Last month, some of us at ruckus digital toured the MakeLab studio – a space tucked away in the downtown core pumping out larger-than-life event activations. Founder and creative director, Jonathan Moneta and lead events producer, Alyssa Janzen share their thoughts on digital technology and working with brands to create memorable brand experiences.


Founder + Creative Director

Jonathan Moneta is the Creative Director at MakeLab — a studio of designers, technologists, and logistics freaks who invent hands-on pop-up-style interactives for events. Three years ago, they took eight 3D printers to a Toronto bar and taught design ‘till last call. Since then they’ve taken their laser cutters, light tables, giant colouring books, and edible photo booths out of the lab, and into public events, brand activations, and parties of all kinds. MakeLab’s interactives leverage new technologies to spark wonder and creativity — and better social media engagement — in unexpected places.


What is MakeLab?

“Our studio explores technology + play. We take new technologies — like 3D printers, laser cutters, and other creative tools — out of the lab, and transform them into accessible experiences that let people meaningfully interact with them for the first time. We host in-studio workshops and produce live experiences at events around the world. Many of the interactives we’ve created ourselves, while others are tools that we have customized to create hands-on experiences at events, conferences, and festivals.

We’re a close knit team hailing from design, technology, and theatre. Our studio began with us taking 3D printers to bars and restaurants, showing people how to design in 3D for the first time. We thoroughly test each event offering, ensuring they’re designed for fun, and to stir creativity in unexpected ways. We work with brands, agencies, and event planners for public and private engagements.”


How did MakeLab get started? How and what did you see in the market that led to creating MakeLab?

“We started taking 3D printers to to bars and cafes three years ago and taught drop-in design classes till last call. Shortly after we began doing it, the Royal Ontario Museum invited us to create a Mesopotamian city-building 3D printing experience at their 19+ Friday Night Live series. This was the first big test of our hypothesis — that new technologies could be made accessible, would have mass appeal with demographics that would otherwise have little opportunities to engage with them, and that bringing real individual creativity to interactives would drive engagement. Even we were delighted by the results. We quickly became experts in teaching uninitiated, non-technical (and often somewhat intoxicated) people how to quickly design. And after several nights of packed events with our printers going at full speed, and hundreds of guests going from unaware of the technology to holding a 3D printed object they designed (and taking a million selfies with it), we knew we could build on this. We’ve taken the same approach to all our interactives, continually bringing in new tech and adapting it to events.”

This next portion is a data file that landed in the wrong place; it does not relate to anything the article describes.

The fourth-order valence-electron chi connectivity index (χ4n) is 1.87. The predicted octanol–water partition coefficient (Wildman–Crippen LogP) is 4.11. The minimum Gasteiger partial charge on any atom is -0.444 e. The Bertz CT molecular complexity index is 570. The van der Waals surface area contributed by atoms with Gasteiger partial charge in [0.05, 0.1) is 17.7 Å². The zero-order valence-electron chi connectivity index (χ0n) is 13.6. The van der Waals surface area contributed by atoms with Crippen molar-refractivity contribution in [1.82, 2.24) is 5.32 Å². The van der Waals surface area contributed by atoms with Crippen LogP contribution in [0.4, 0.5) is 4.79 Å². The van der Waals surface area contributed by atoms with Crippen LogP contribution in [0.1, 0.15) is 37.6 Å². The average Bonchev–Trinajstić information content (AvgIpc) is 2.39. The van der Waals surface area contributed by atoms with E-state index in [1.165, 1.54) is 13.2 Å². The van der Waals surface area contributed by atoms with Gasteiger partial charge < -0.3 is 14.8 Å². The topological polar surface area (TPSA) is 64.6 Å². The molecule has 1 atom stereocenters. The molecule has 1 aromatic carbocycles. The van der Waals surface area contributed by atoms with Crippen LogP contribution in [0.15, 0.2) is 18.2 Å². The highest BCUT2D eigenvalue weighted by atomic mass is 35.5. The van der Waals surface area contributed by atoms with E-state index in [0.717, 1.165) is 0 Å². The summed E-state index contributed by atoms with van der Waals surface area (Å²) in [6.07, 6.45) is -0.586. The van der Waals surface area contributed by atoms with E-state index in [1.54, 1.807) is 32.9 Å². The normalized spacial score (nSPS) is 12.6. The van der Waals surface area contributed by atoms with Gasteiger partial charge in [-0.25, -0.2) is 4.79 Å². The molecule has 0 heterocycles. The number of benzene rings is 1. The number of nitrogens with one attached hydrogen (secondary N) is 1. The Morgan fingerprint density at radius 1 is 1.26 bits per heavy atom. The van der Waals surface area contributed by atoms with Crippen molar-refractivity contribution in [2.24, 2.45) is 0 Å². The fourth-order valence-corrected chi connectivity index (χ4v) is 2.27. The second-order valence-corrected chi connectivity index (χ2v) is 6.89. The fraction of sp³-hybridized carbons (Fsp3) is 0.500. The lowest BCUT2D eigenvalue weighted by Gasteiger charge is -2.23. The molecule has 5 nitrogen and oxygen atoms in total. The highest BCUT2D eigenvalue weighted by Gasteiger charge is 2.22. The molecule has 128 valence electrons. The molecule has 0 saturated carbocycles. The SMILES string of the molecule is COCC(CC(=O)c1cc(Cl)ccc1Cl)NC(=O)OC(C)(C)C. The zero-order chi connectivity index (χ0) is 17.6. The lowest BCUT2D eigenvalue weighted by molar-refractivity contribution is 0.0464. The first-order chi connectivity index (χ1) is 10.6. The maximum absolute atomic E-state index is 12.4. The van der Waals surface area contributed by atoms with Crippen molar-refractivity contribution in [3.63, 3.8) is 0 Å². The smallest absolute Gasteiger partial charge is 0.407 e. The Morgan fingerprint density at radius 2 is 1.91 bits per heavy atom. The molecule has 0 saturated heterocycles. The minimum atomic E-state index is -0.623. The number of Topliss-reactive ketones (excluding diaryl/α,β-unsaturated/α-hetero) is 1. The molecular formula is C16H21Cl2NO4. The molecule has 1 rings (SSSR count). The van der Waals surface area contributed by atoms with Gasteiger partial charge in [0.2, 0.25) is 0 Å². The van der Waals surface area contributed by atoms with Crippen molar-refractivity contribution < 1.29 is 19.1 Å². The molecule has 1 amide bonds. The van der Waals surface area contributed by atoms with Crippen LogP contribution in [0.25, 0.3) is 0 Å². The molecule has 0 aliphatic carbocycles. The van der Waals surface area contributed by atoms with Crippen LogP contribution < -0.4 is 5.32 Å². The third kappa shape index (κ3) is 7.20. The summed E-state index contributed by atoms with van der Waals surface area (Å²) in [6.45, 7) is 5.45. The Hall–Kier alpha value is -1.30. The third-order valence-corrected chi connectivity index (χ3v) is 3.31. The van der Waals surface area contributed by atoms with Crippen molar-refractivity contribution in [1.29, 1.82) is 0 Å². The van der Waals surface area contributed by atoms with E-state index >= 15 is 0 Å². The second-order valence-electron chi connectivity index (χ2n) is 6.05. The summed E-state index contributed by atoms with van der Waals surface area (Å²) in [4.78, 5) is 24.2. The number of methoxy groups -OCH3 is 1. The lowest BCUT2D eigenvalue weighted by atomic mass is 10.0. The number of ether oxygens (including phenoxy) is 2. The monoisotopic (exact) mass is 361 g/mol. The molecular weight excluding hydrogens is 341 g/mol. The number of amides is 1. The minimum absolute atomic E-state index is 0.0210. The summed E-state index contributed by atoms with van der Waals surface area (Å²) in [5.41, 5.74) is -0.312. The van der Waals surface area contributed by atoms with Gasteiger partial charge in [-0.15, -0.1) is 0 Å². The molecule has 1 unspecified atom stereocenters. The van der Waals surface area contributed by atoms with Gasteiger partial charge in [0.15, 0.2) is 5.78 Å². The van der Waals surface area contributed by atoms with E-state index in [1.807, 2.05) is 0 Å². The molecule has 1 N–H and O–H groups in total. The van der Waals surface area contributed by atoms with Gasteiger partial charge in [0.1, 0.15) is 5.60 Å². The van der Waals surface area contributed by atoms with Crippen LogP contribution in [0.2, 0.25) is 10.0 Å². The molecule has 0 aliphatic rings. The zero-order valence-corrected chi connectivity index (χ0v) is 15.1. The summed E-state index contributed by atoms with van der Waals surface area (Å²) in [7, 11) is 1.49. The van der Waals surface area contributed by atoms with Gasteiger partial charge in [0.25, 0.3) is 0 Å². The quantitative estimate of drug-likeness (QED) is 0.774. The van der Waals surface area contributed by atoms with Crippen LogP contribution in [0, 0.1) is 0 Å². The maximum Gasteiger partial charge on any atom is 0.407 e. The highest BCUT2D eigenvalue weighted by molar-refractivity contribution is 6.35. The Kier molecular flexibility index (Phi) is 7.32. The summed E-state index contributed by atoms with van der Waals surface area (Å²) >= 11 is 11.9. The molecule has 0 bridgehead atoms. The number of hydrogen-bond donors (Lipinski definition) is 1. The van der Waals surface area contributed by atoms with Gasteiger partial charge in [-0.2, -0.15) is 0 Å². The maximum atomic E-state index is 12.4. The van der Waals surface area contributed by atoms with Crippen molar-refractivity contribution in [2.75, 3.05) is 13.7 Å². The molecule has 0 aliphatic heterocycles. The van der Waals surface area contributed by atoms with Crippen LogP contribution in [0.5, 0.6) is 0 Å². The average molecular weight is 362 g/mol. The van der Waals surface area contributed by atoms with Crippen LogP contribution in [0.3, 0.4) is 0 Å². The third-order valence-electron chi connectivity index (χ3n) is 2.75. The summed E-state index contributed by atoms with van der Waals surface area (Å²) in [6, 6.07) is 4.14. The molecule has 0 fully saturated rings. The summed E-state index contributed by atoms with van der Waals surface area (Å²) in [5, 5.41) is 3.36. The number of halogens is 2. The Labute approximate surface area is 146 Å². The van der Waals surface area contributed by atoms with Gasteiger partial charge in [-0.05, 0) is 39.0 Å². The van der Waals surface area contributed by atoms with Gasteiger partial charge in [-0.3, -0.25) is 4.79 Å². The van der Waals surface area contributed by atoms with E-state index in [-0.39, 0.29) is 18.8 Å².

What makes for a strong digital experience/activation? What elements should brands consider when planning an event they want a strong digital/online presence for?

“Giving people something that they can be proud to post about. We too often see brands begging for posts by incentivising sharing of a logo or hashtag with a contest or swag. When we design an interactive, we’re not thinking about reducing barriers to sharing, we’re thinking about how to help people create something they’re excited to share. We focus on creating something people haven’t seen or done before. It’s why we’re often using tools like laser cutters and 3D printers; they’re magical to watch and empowering to create with. We saw clients use more traditional photo booths with limited engagement/sharing. The idea behind our edible selfie photo booth was to take that interaction a step further. Laser-caramelizing photos onto macarons and cookies in front of people’s eyes is an authentic and new experience, and it’s shared with gusto.”


Where do you see the business/field going? Any trends you’re noticing in terms of the type of digital experience brands want to create?

“We’re seeing a lot of brands shift away from digital to more physical experiential. There are a lot of screen-based interactions in people’s day, and we’re increasingly being asked for interactives that involve physical, hands-on elements. Our Analog Instagram Light Table is one way we’ve begun catering to the call. Another is our giant 10-foot digital graffiti colouring book wall, where people grab electronic spray paint cans and create murals.”


If budget wasn’t an issue, what type of activation/experience would you most want to create?

“Oooo this is a fun question. We love interactives where people can walk away with something that continues to have value/presence in their lives. We also like really big installations that make a visual impact at events. We’re working on some new activations now that we can’t talk about quite yet, that combine big digital design, and physical paint and canvas.”